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Although I offer the Freelancer's FAQ information free of charge, I'm finding that the costs of operating a web site are steadily increasing. If you find this information useful, a donation would be gladly appreciated.
Anne W.

Anne Wallingford, WordSmith


Freelancer's FAQ

Electronic Contracts

Why have a paper trail?
Have you implemented a way to audit and archive your electronic contracts, purchase orders, and invoices? Some companies have instituted a policy of following-up electronic documents (faxes and e-mail) with standard mail just so they can create a paper trail. Why? According to the U.S. statute of frauds, certain transactions must be evidenced with a document, a writing, and a signature in order to be legally enforceable.

The Uniform Commercial Code (U.C.C. Section 1 – 201(1)) states:
"… [a] contract for the sale of goods for the price of $500 or more is not enforceable by way of action or defense unless there is some writing sufficient to indicate that a contract for sale has been made between the parties and signed by the party against whom enforcement is sought or by his authorized agent or broker."

Although it can be argued that faxes meet the above legal requirement, other electronic communications, such as computer-transmitted correspondence, definitely fall into the "maybe" category. It can be argued that an electronic message is a written document, but the general lack of control of an electronic message makes it fairly easy to falsify a signature.

Prior Agreements

Parties involved in electronic contracts often establish a prior agreement that lets each side accept as a legal document a properly transmitted document (secured transmittal) containing a designated code within the document (encoded document). The embedded code is considered a legal signature.

Acknowledgement of Transmissions

The American National Standards Institute has established ANSI X12 as a standard for acknowledging electronic transmissions. A transmission acknowledgement confirms receipt and/or intelligibility of a message. An application acknowledgement responds to the message's content, by accepting or rejecting the message. For example, Company W faxes a purchase order to Company B. Because Company W forgot to specify the quantity of widgets being ordered, Company B acknowledges receipt of the purchase order and rejects the order because it is incomplete. After the order is corrected, Company W resends the purchase order. This time, Company B acknowledges both receipt of and acceptance of the purchase order.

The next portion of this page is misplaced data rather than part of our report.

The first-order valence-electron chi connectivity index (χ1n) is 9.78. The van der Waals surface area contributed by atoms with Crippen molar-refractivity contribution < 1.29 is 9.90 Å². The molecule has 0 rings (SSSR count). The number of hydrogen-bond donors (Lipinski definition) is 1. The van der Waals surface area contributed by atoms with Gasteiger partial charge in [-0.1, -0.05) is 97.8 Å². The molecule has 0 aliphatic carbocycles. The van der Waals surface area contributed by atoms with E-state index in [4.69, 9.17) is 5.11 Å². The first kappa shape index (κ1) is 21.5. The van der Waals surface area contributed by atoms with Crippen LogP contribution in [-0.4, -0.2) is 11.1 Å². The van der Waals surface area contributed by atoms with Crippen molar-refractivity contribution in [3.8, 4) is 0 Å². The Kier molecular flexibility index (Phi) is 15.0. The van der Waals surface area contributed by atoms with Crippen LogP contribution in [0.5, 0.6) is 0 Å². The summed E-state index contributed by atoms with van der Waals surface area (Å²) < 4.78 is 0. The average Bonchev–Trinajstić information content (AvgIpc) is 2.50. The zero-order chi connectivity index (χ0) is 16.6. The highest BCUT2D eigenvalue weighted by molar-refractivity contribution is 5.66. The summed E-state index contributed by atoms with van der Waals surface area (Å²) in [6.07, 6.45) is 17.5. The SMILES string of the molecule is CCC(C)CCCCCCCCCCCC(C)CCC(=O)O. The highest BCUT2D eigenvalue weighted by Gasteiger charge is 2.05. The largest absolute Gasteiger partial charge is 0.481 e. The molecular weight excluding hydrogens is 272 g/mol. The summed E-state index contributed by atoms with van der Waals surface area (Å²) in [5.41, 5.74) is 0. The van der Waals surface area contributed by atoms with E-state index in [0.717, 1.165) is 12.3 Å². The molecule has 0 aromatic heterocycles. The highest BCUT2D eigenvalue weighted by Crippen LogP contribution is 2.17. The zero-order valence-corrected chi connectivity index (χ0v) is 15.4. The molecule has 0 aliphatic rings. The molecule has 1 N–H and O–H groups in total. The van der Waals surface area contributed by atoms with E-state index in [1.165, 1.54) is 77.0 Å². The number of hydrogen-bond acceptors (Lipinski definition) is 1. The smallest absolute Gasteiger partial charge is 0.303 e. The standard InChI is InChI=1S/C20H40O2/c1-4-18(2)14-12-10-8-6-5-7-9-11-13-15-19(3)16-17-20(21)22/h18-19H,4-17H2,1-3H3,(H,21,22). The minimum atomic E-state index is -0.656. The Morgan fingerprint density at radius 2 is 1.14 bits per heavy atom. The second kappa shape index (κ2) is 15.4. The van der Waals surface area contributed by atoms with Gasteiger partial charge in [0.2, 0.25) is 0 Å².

Legally Acceptable Documentation

Audit logs that record all transmissions, even failed attempts, also add legal credence to electronic transmissions. Trusted recordkeepers, notarized faxes, restricted access to transaction software, archived data, and careful preservation of records increase the legal creditability of electronic transmissions. For instance, a photocopy of a thermal paper fax must preserve all marks. For additional security, the original fax is attached and stored with the photocopy.

Authenticity is often the main objection to the legal acceptance of electronic messages. Therefore, it is important to establish verifiable procedures for documenting the transmission and receipt of your electronic messages.

A good reference book for this and similar issues is CyberLaw: The Law of the Internet by Jonathan Rosenoer (Springer, ISBN 0-387-94832-5).

Please feel free to share your ideas about this topic by posting to the Sharing Ideas forum. If you would rather keep your comments private, leave me a message on the form below. - Anne W.

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© 1999 Anne Wallingford

Friday, August 10, 2007